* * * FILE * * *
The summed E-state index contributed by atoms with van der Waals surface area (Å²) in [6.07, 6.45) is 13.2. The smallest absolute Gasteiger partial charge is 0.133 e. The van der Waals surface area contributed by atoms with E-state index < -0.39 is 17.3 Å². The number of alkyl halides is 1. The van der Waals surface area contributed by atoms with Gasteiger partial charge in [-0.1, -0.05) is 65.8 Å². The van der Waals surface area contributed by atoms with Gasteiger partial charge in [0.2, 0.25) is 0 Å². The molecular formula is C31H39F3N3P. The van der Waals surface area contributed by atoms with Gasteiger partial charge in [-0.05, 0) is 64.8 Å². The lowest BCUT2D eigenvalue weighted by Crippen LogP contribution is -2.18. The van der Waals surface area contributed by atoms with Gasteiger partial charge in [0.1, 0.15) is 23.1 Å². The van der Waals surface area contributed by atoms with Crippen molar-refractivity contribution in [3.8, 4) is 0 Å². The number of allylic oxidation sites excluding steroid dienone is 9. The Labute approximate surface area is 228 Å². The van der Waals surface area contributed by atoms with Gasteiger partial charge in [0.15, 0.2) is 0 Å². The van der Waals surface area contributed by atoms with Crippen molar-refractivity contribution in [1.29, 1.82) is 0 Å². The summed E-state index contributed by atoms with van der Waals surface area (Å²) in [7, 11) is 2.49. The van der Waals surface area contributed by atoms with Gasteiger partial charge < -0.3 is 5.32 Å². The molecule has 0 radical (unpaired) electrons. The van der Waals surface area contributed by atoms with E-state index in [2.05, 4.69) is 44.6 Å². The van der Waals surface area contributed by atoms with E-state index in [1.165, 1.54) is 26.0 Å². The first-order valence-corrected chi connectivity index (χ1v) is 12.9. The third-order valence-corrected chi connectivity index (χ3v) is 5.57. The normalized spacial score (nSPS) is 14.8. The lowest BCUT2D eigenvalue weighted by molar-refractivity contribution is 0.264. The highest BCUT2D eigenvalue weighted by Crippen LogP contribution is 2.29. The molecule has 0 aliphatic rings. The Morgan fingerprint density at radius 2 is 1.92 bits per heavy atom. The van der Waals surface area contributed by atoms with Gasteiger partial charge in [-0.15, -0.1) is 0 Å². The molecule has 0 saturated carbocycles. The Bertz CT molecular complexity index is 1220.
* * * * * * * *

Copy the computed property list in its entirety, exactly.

The summed E-state index contributed by atoms with van der Waals surface area (Å²) in [6.07, 6.45) is 13.2. The smallest absolute Gasteiger partial charge is 0.133 e. The van der Waals surface area contributed by atoms with E-state index < -0.39 is 17.3 Å². The number of alkyl halides is 1. The van der Waals surface area contributed by atoms with Gasteiger partial charge in [-0.1, -0.05) is 65.8 Å². The van der Waals surface area contributed by atoms with Gasteiger partial charge in [0.2, 0.25) is 0 Å². The molecular formula is C31H39F3N3P. The van der Waals surface area contributed by atoms with Gasteiger partial charge in [-0.05, 0) is 64.8 Å². The lowest BCUT2D eigenvalue weighted by Crippen LogP contribution is -2.18. The van der Waals surface area contributed by atoms with Gasteiger partial charge in [0.1, 0.15) is 23.1 Å². The van der Waals surface area contributed by atoms with Crippen molar-refractivity contribution in [3.8, 4) is 0 Å². The number of allylic oxidation sites excluding steroid dienone is 9. The Labute approximate surface area is 228 Å². The van der Waals surface area contributed by atoms with Gasteiger partial charge in [0.15, 0.2) is 0 Å². The van der Waals surface area contributed by atoms with Crippen molar-refractivity contribution in [1.29, 1.82) is 0 Å². The summed E-state index contributed by atoms with van der Waals surface area (Å²) in [7, 11) is 2.49. The van der Waals surface area contributed by atoms with Gasteiger partial charge < -0.3 is 5.32 Å². The molecule has 0 radical (unpaired) electrons. The van der Waals surface area contributed by atoms with E-state index in [2.05, 4.69) is 44.6 Å². The van der Waals surface area contributed by atoms with E-state index in [1.165, 1.54) is 26.0 Å². The first-order valence-corrected chi connectivity index (χ1v) is 12.9. The third-order valence-corrected chi connectivity index (χ3v) is 5.57. The normalized spacial score (nSPS) is 14.8. The lowest BCUT2D eigenvalue weighted by molar-refractivity contribution is 0.264. The highest BCUT2D eigenvalue weighted by Crippen LogP contribution is 2.29. The molecule has 0 aliphatic rings. The Morgan fingerprint density at radius 2 is 1.92 bits per heavy atom. The van der Waals surface area contributed by atoms with Gasteiger partial charge in [-0.15, -0.1) is 0 Å². The molecule has 0 saturated carbocycles. The Bertz CT molecular complexity index is 1220.